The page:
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There is a lack of sanity

Hamilton, ON
reply to Paul416

Re: Pirates crap

The spurring behind "piracy" (which word's origination implies that music stores have been raided and money stolen out of the register and shelves looted, which isn't the case — but no other label has as sufficient implications behind it without outright calling people criminals) comes down to access.

The issue is that rather than looking to review the market to see what is happening, the content industry is largely just glancing at the big picture and jumping to conclusions simply because people are acquiring a copy of the product for free.

For instance, if you purchased a car and reverse engineered it, then made the parts yourself for another of the exact same then gave the copy car away, would that be pirating a car because you deprived the auto industry money?

But I digress, "piracy" comes down to access, people are finding the current model of content distribution to be too full of red tape and restrictions that in fact downloading/copying content proves to be more effective than to purchase the content. Among the restrictions?...

Geographic licensing - Often times content will be licensed by the jurisdiction simply because of differences in copyright law, look at hulu and how it is only accessible in the US.

Regional restrictions - Most DVDs for instance have a region flag set on the discs, which means you can only play it in one region or another, so you can't purchase a foreign version which may be cheaper.

Tariffs/Law - Often times if you want foreign content you either have to pay highly for it, or in some cases even it is prohibited through customs unless you purchase it through a highly expensive supplier or pay exorbitant tariffs.

Account required distributors - Many online suppliers of content require you to register an account to purchase content, the process of this is a hassle to do in many cases as some suppliers even want you to "tie" a credit card to your account permanently.

Programs to purchase content needed - Case-in-point: iTunes. Some services require that you download and install a program in order to begin purchasing content, this can deter some potential customers who just want content, not an entire program or service tied to it.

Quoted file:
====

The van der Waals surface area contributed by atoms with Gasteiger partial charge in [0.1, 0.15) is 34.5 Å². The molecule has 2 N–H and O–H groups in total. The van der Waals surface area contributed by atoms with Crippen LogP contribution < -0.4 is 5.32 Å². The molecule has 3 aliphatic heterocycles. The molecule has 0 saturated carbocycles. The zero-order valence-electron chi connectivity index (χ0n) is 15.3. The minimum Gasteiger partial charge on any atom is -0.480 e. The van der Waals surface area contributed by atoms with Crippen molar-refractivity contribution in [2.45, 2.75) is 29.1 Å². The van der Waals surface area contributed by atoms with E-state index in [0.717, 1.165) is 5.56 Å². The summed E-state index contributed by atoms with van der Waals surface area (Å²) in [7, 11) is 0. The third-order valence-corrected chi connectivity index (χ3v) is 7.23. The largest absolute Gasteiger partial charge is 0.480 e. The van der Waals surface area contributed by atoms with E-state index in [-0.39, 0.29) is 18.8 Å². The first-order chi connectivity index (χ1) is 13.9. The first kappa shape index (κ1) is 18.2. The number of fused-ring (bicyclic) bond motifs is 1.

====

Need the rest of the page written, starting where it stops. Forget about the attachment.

Limited Releases - Limited releases are often more harmful than they are good. It creates an artificial scarcity that ultimately leads to customers wanting a copy of content being turned away because all of the copies have already been sold.

Limited Selections and Flooded markets - Many times licensed distribution channels will have all the popular content and often be saturated by it to the point the range of available content will be restricted to what popular culture dictates. This results in content not seen as part of popular culture becoming unavailable for purchase quickly (say pop culture items being available for months in stores while non-pop culture stuff being available for a week or two).

The overall problem is that there is a high amount of red tape between the content industry and customers' money, and then the content industry complains when people "pirate" content instead of paying for it. In reality, people are largely just seeking content and will obtain it with the most available means necessary. The current markets do not facilitate ease of purchase beyond the pop culture items. Why this is the case is an exercise for the reader.

The solution is easy: For the content industry to instead of lobbying for copyright reform, to lobby for tariff reform and import law changes as well as to require the distribution channels to provide "open purchase" methods of online payment for content (e.g. programs optional, accounts optional). Further a part of the solution is to require distribution channels to have more diversity available in the selections and to ensure that diversity is achieved by providing sufficient product. The final part would be the hardest: To remove the geographic licensing/marketing model.
--Kradorex Xeron
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